Having good flexibility has long been an important component of an overall sound fitness program. For some, this has been a more difficult task to achieve than others who naturally have good flexibility. Traditionally, we’ve been told that stretching prior to and after activity improves flexibility and prevents soft tissue injuries such as sprains and strains.

Traditionally, static stretching – holding a stretch for a period of time with no movement – has been the norm for improving flexibility and preventing injury. But is this really the best way to warm-up and does static stretching truly aid in injury prevention?

We will attempt to look at flexibility in a different light and explore some alternative forms of stretching that may break the bonds of traditionalism.

Ballistic stretching emphasizes the “bouncing” of a limb or body part in an attempt to move it beyond its normal range of motion. This type of stretching can lead to muscle injury and doesn’t allow the muscle to adjust and relax in a stretched position. Therefore it is not useful and not recommended.

Proprioceptive neuromuscular facilitation – PNF – stretching involves passively stretching a muscle, followed by a contraction of that muscle and then passively stretching it again through an increased range of motion. This type of stretching requires the use of a trained individual to perform the “passive” and resistive parts of the stretch. Static stretching, the most common type that you will see, involves stretching a muscle or group of muscles to their furthest point and maintaining or holding that position for a period of time. In order to be effective, the stretch needs to be held for at least 30 seconds to one minute.

A more effective type of stretching prior to any athletic activity may be dynamic stretching. This may be new to a lot of people, but track and field coaches and athletes have been utilizing this type of stretching for years now.

Dynamic stretching consists of controlled, rhythmic exercises that gently take you through the limits of your range of motion. An example of this is walking lunges to stretch out your quadricep and hip flexor muscles.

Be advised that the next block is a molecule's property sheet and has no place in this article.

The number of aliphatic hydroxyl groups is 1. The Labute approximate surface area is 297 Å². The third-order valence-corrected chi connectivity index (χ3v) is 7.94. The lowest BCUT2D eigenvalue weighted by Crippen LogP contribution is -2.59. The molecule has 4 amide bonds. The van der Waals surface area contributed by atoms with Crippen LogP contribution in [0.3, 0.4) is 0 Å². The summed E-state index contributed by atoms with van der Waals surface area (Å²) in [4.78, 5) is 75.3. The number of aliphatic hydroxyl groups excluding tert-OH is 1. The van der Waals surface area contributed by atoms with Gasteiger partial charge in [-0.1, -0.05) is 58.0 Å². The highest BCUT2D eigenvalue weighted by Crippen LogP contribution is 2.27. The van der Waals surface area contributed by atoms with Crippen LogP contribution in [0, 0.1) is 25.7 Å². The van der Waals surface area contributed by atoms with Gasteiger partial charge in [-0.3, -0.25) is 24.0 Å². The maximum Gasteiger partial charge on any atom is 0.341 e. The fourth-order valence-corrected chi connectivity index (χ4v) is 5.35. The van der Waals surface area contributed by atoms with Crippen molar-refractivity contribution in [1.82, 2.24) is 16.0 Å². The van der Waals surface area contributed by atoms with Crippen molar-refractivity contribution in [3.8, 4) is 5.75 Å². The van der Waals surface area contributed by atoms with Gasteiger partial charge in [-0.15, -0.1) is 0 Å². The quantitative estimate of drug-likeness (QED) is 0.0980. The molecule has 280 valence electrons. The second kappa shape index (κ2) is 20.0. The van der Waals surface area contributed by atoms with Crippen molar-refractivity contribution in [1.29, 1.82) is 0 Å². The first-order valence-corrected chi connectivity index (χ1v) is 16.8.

It is safer than the ballistic stretching as it does not go beyond the normal limits of your joint range of motion. Dynamic flexibility focuses on the extremities as well as the core region and should be done in sets of 8-12 repetitions or over a length of approximately 10 yards. You do not want to overdo it since tired muscles have less elasticity, thus you will be taking the joint through a smaller range of motion. The intensity of exercises increases, thus allowing the body to be fully prepared for the ensuing activity.

So why should one stretch dynamically as opposed to the previously mentioned techniques prior to activity? There are several good reasons. Continuous stretching mimics the speed and movement patterns of athletic skills. It increases muscle extensibility and temperature, which has been proven in research studies to reduce soft tissue injury. It also offers a conditioning component not found in static stretching, helping to reduce boredom during warm-up as well as introduce the “core” to prepare it for intense activity. Several of these techniques also emphasize balance, which will aid in warming up the neurological system, which is just as important to consider in the warm-up.

Research is quite limited regarding dynamic stretching. What limited research has been done, however, is significantly positive. One study looked at the effects of different forms of stretching and their effect on vertical leap. The results showed that performing dynamic stretching and a light running warm-up versus static stretching and light running had a more positive effect on vertical leap scores.

Even closer to home, the UR men’s basketball team instituted dynamic stretching into their warm-up routine starting in the 2001-02 season, and as a result saw the soft tissue injuries – muscle strains and ligament sprains – decrease a whopping 85 percent the next year. That’s pretty convincing evidence for me.

So what we do know is that dynamic stretching has a positive effect on strength and power activities as well as injury prevention. So why aren’t more individuals and teams using this form of stretching?

Well, it is still a relatively new concept, and as with anything new, individuals may be resistant to alter their routine or may need more proof that it actually works. But this is about to change with ongoing supportive research, instruction in physical education at all levels, and teams such as the Rochester Rhinos employing dynamic stretching as an integral part of their warm-up.

Some traditions are worth changing.

Steckley is a certified UR athletic trainer and can be reached at psteckley@campustimes.org.

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